Article | Published:

Characterization of the Drosophila melanogaster genome at the nuclear lamina

Abstract

The nuclear lamina binds chromatin in vitro and is thought to function in its organization, but genes that interact with it are unknown. Using an in vivo approach, we identified 500 Drosophila melanogaster genes that interact with B-type lamin (Lam). These genes are transcriptionally silent and late replicating, lack active histone marks and are widely spaced. These factors collectively predict lamin binding behavior, indicating that the nuclear lamina integrates variant and invariant chromatin features. Consistently, proximity of genomic regions to the nuclear lamina is partly conserved between cell types, and induction of gene expression or active histone marks reduces Lam binding. Lam target genes cluster in the genome, and these clusters are coordinately expressed during development. This genome-wide analysis gives clear insight into the nature and dynamic behavior of the genome at the nuclear lamina, and implies that intergenic DNA functions in the global organization of chromatin in the nucleus.

Access optionsAccess options

Rent or Buy article

Get time limited or full article access on ReadCube.

from$8.99

All prices are NET prices.

Accession codes

Accessions

Gene Expression Omnibus

References

  1. 1

    Misteli, T. Spatial positioning; a new dimension in genome function. Cell 119, 153–156 (2004).

  2. 2

    Taddei, A., Hediger, F., Neumann, F.R. & Gasser, S.M. The function of nuclear architecture: a genetic approach. Annu. Rev. Genet. 38, 305–345 (2004).

  3. 3

    Marshall, W.F. Order and disorder in the nucleus. Curr. Biol. 12, R185–R192 (2002).

  4. 4

    Gartenberg, M.R., Neumann, F.R., Laroche, T., Blaszczyk, M. & Gasser, S.M. Sir-mediated repression can occur independently of chromosomal and subnuclear contexts. Cell 119, 955–967 (2004).

  5. 5

    Andrulis, E.D., Neiman, A.M., Zappulla, D.C. & Sternglanz, R. Perinuclear localization of chromatin facilitates transcriptional silencing. Nature 394, 592–595 (1998).

  6. 6

    Kosak, S.T. et al. Subnuclear compartmentalization of immunoglobulin loci during lymphocyte development. Science 296, 158–162 (2002).

  7. 7

    Zink, D. et al. Transcription-dependent spatial arrangements of CFTR and adjacent genes in human cell nuclei. J. Cell Biol. 166, 815–825 (2004).

  8. 8

    Mathog, D. & Sedat, J.W. The three-dimensional organization of polytene nuclei in male Drosophila melanogaster with compound XY or ring X chromosomes. Genetics 121, 293–311 (1989).

  9. 9

    Hochstrasser, M. & Sedat, J.W. Three-dimensional organization of Drosophila melanogaster interphase nuclei. II. Chromosome spatial organization and gene regulation. J. Cell Biol. 104, 1471–1483 (1987).

  10. 10

    Hochstrasser, M., Mathog, D., Gruenbaum, Y., Saumweber, H. & Sedat, J.W. Spatial organization of chromosomes in the salivary gland nuclei of Drosophila melanogaster. J. Cell Biol. 102, 112–123 (1986).

  11. 11

    Gerasimova, T.I., Byrd, K. & Corces, V.G. A chromatin insulator determines the nuclear localization of DNA. Mol. Cell 6, 1025–1035 (2000).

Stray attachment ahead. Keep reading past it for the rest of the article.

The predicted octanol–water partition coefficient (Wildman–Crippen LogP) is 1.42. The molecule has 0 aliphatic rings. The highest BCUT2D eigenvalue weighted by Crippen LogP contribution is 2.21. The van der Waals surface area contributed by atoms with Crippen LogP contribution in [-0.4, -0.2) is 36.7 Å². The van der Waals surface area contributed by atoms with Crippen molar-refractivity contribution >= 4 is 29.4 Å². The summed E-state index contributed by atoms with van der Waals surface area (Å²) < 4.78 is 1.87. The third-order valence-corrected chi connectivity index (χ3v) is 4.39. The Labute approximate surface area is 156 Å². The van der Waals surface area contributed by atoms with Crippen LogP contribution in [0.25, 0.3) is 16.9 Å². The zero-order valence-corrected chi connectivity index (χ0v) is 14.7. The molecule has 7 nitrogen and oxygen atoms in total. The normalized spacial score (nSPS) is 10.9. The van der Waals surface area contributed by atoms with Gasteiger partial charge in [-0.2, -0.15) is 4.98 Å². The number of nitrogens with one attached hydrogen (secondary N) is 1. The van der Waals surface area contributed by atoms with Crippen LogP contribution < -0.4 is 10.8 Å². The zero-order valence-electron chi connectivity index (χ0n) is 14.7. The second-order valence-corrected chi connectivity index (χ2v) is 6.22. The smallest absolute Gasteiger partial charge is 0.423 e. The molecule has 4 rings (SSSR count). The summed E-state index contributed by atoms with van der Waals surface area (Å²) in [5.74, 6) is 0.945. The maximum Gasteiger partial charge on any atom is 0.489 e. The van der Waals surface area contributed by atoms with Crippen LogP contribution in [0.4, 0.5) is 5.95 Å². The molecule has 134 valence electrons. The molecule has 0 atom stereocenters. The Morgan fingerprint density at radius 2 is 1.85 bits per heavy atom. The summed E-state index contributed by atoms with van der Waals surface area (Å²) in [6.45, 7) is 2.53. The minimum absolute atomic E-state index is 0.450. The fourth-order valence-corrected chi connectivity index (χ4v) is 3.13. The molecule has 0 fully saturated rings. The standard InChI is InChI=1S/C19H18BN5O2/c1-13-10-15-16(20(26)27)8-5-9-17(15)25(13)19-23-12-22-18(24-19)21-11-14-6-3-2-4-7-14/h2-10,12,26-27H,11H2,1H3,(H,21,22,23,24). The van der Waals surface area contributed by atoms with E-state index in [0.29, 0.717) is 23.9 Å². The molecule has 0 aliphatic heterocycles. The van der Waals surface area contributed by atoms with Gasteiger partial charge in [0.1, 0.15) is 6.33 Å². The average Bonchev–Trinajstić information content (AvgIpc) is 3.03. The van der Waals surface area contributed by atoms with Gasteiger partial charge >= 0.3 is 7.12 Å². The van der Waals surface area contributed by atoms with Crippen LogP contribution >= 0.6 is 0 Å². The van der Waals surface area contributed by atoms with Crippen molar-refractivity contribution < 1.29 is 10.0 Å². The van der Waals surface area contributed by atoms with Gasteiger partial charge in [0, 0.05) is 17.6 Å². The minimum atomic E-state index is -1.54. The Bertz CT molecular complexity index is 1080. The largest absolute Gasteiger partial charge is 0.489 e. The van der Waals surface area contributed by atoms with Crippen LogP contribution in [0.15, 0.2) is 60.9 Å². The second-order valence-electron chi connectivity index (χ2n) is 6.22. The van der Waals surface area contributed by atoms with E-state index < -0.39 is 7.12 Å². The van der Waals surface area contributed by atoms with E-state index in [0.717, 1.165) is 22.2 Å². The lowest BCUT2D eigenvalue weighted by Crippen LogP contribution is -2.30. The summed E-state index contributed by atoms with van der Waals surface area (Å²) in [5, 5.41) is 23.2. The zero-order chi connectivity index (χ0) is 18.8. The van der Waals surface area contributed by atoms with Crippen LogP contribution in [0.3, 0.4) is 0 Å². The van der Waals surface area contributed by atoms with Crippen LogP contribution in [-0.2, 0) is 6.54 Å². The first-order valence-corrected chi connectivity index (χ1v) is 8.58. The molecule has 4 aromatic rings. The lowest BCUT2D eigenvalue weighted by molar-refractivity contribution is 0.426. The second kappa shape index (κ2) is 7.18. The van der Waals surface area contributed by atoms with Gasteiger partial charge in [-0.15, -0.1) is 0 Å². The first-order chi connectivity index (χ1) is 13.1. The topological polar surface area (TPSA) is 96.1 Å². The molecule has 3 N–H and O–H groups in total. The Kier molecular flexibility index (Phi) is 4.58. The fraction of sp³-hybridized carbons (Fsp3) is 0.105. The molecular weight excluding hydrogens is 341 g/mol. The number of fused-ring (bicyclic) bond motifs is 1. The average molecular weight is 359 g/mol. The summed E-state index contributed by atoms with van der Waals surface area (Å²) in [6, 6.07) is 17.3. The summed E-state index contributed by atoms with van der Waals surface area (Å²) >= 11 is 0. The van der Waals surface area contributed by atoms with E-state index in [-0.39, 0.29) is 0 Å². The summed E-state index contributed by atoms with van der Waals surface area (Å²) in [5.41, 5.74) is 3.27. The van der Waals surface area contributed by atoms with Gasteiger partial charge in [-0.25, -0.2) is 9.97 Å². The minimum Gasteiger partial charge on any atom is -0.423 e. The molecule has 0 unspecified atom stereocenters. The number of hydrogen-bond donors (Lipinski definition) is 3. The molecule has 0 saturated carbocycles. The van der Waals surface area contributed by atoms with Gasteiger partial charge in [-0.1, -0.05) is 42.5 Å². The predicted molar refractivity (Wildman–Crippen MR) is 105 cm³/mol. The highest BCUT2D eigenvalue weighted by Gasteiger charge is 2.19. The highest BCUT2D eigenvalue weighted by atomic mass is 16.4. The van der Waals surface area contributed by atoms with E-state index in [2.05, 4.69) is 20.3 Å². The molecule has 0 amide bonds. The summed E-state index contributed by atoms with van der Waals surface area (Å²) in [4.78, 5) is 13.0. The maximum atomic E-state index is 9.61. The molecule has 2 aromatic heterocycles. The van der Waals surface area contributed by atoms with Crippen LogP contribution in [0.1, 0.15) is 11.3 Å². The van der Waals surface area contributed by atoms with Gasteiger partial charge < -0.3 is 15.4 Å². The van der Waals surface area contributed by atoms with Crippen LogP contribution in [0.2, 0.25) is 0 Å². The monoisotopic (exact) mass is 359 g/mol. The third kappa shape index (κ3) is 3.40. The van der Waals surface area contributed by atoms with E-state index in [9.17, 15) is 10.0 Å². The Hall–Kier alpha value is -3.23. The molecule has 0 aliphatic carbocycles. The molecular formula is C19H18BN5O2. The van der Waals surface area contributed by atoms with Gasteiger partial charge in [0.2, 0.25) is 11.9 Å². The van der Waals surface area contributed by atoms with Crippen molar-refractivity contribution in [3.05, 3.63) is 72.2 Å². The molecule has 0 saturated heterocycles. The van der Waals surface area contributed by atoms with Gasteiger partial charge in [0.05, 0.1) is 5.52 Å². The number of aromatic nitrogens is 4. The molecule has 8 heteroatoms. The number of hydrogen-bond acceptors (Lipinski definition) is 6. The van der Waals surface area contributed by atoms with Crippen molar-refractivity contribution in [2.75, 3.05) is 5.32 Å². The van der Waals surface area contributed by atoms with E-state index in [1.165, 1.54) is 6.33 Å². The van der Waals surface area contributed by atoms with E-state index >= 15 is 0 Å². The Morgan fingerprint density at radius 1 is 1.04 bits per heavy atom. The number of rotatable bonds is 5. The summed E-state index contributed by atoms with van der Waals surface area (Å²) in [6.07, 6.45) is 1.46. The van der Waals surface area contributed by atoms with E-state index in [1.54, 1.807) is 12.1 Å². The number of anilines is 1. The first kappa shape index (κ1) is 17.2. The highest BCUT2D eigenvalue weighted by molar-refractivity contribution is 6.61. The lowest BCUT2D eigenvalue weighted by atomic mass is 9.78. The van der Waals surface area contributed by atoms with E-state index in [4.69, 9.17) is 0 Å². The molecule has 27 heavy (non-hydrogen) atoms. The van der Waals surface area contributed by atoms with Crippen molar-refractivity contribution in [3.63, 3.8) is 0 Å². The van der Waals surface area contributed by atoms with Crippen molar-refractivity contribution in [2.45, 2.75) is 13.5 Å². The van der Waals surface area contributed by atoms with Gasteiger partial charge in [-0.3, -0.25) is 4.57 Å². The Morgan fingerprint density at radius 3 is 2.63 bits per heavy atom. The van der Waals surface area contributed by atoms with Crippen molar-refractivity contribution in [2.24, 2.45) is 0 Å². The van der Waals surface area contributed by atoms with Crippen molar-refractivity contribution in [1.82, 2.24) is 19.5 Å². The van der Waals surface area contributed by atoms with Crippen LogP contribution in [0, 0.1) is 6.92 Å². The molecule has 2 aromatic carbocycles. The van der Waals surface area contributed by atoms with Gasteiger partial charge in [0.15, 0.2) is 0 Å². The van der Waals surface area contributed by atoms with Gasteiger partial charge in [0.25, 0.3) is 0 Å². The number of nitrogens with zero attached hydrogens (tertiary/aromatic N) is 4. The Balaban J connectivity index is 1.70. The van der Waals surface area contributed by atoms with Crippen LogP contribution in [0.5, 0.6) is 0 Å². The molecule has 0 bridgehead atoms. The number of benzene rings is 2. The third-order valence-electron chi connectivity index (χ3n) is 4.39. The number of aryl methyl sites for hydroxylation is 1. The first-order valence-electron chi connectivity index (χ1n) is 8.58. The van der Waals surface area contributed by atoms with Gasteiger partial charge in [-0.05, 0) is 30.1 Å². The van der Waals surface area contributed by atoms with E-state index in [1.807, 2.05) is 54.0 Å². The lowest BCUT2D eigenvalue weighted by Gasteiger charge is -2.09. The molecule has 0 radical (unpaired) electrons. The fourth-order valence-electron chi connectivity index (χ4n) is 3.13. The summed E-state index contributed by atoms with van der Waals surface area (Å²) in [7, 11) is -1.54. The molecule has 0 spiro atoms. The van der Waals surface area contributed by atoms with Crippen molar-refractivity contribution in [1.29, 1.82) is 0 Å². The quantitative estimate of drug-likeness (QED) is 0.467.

12. 12

    Marshall, W.F., Dernburg, A.F., Harmon, B., Agard, D.A. & Sedat, J.W. Specific interactions of chromatin with the nuclear envelope: positional determination within the nucleus in Drosophila melanogaster. Mol. Biol. Cell 7, 825–842 (1996).

  13. 13

    Taddei, A. & Gasser, S.M. Multiple pathways for telomere tethering: functional implications of subnuclear position for heterochromatin formation. Biochim. Biophys. Acta 1677, 120–128 (2004).

  14. 14

    Casolari, J.M. et al. Genome-wide localization of the nuclear transport machinery couples transcriptional status and nuclear organization. Cell 117, 427–439 (2004).

  15. 15

    Brickner, J.H. & Walter, P. Gene recruitment of the activated INO1 locus to the nuclear membrane. PLoS Biol. 2, e342 (2004).

  16. 16

    Ishii, K., Arib, G., Lin, C., Van Houwe, G. & Laemmli, U.K. Chromatin boundaries in budding yeast: the nuclear pore connection. Cell 109, 551–562 (2002).

  17. 17

    Gruenbaum, Y., Margalit, A., Goldman, R.D., Shumaker, D.K. & Wilson, K.L. The nuclear lamina comes of age. Nat. Rev. Mol. Cell Biol. 6, 21–31 (2005).

  18. 18

    Taniura, H., Glass, C. & Gerace, L. A chromatin binding site in the tail domain of nuclear lamins that interacts with core histones. J. Cell Biol. 131, 33–44 (1995).

  19. 19

    Luderus, M.E. et al. Binding of matrix attachment regions to lamin B1. Cell 70, 949–959 (1992).

  20. 20

    Paddy, M.R., Belmont, A.S., Saumweber, H., Agard, D.A. & Sedat, J.W. Interphase nuclear envelope lamins form a discontinuous network that interacts with only a fraction of the chromatin in the nuclear periphery. Cell 62, 89–106 (1990).

  21. 21

    Belmont, A.S., Zhai, Y. & Thilenius, A. Lamin B distribution and association with peripheral chromatin revealed by optical sectioning and electron microscopy tomography. J. Cell Biol. 123, 1671–1685 (1993).

  22. 22

    Marshall, W.F., Fung, J.C. & Sedat, J.W. Deconstructing the nucleus: global architecture from local interactions. Curr. Opin. Genet. Dev. 7, 259–263 (1997).

  23. 23

    Kosak, S.T. & Groudine, M. Gene order and dynamic domains. Science 306, 644–647 (2004).

  24. 24

    van Steensel, B., Delrow, J. & Henikoff, S. Chromatin profiling using targeted DNA adenine methyltransferase. Nat. Genet. 27, 304–308 (2001).

  25. 25

    van Steensel, B. & Henikoff, S. Identification of in vivo DNA targets of chromatin proteins using tethered dam methyltransferase. Nat. Biotechnol. 18, 424–428 (2000).

  26. 26

    Bianchi-Frias, D. et al. Hairy transcriptional repression targets and cofactor recruitment in Drosophila. PLoS Biol. 2, E178 (2004).

  27. 27

    Greil, F. et al. Distinct HP1 and Su(var)3–9 complexes bind to sets of developmentally coexpressed genes depending on chromosomal location. Genes Dev. 17, 2825–2838 (2003).

  28. 28

    van Steensel, B., Delrow, J. & Bussemaker, H.J. Genomewide analysis of Drosophila GAGA factor target genes reveals context-dependent DNA binding. Proc. Natl. Acad. Sci. USA 100, 2580–2585 (2003).

  29. 29

    Sun, L.V. et al. Protein-DNA interaction mapping using genomic tiling path microarrays in Drosophila. Proc. Natl. Acad. Sci. USA 100, 9428–9433 (2003).

  30. 30

    Kitten, G.T. & Nigg, E.A. The CaaX motif is required for isoprenylation, carboxyl methylation, and nuclear membrane association of lamin B2. J. Cell Biol. 113, 13–23 (1991).

  31. 31